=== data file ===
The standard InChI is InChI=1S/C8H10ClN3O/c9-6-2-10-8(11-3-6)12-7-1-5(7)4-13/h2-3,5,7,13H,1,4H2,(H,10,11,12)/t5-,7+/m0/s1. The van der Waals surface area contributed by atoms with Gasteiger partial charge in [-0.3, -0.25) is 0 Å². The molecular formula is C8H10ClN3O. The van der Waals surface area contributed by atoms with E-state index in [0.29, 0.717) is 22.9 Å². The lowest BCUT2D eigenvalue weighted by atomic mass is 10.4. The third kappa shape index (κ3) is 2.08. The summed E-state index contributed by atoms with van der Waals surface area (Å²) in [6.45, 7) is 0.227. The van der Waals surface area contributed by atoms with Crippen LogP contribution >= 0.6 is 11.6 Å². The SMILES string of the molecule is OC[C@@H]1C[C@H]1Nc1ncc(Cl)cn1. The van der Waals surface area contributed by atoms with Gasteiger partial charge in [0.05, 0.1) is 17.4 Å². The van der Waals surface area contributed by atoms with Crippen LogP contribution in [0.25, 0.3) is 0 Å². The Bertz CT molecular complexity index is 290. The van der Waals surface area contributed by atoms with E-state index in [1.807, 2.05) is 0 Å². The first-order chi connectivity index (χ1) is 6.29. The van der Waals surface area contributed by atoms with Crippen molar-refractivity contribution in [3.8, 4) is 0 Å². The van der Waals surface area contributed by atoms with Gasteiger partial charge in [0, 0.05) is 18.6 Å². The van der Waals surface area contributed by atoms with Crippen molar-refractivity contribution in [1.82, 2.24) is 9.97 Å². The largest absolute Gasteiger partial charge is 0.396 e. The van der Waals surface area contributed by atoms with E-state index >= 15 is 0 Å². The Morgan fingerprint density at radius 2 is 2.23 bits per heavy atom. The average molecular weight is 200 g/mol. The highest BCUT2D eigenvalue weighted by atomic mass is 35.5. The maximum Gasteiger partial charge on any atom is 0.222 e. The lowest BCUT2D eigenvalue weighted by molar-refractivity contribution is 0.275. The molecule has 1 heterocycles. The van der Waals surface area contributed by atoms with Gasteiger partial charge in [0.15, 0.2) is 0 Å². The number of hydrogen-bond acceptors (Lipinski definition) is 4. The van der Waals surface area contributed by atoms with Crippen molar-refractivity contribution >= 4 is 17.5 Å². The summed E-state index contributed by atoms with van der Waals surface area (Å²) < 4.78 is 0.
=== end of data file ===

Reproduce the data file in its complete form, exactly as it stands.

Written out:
The standard InChI is InChI=1S/C8H10ClN3O/c9-6-2-10-8(11-3-6)12-7-1-5(7)4-13/h2-3,5,7,13H,1,4H2,(H,10,11,12)/t5-,7+/m0/s1. The van der Waals surface area contributed by atoms with Gasteiger partial charge in [-0.3, -0.25) is 0 Å². The molecular formula is C8H10ClN3O. The van der Waals surface area contributed by atoms with E-state index in [0.29, 0.717) is 22.9 Å². The lowest BCUT2D eigenvalue weighted by atomic mass is 10.4. The third kappa shape index (κ3) is 2.08. The summed E-state index contributed by atoms with van der Waals surface area (Å²) in [6.45, 7) is 0.227. The van der Waals surface area contributed by atoms with Crippen LogP contribution >= 0.6 is 11.6 Å². The SMILES string of the molecule is OC[C@@H]1C[C@H]1Nc1ncc(Cl)cn1. The van der Waals surface area contributed by atoms with Gasteiger partial charge in [0.05, 0.1) is 17.4 Å². The van der Waals surface area contributed by atoms with Crippen LogP contribution in [0.25, 0.3) is 0 Å². The Bertz CT molecular complexity index is 290. The van der Waals surface area contributed by atoms with E-state index in [1.807, 2.05) is 0 Å². The first-order chi connectivity index (χ1) is 6.29. The van der Waals surface area contributed by atoms with Crippen molar-refractivity contribution in [3.8, 4) is 0 Å². The van der Waals surface area contributed by atoms with Gasteiger partial charge in [0, 0.05) is 18.6 Å². The van der Waals surface area contributed by atoms with Crippen molar-refractivity contribution in [1.82, 2.24) is 9.97 Å². The largest absolute Gasteiger partial charge is 0.396 e. The van der Waals surface area contributed by atoms with E-state index >= 15 is 0 Å². The Morgan fingerprint density at radius 2 is 2.23 bits per heavy atom. The average molecular weight is 200 g/mol. The highest BCUT2D eigenvalue weighted by atomic mass is 35.5. The maximum Gasteiger partial charge on any atom is 0.222 e. The lowest BCUT2D eigenvalue weighted by molar-refractivity contribution is 0.275. The molecule has 1 heterocycles. The van der Waals surface area contributed by atoms with Gasteiger partial charge in [0.15, 0.2) is 0 Å². The number of hydrogen-bond acceptors (Lipinski definition) is 4. The van der Waals surface area contributed by atoms with Crippen molar-refractivity contribution >= 4 is 17.5 Å². The summed E-state index contributed by atoms with van der Waals surface area (Å²) < 4.78 is 0.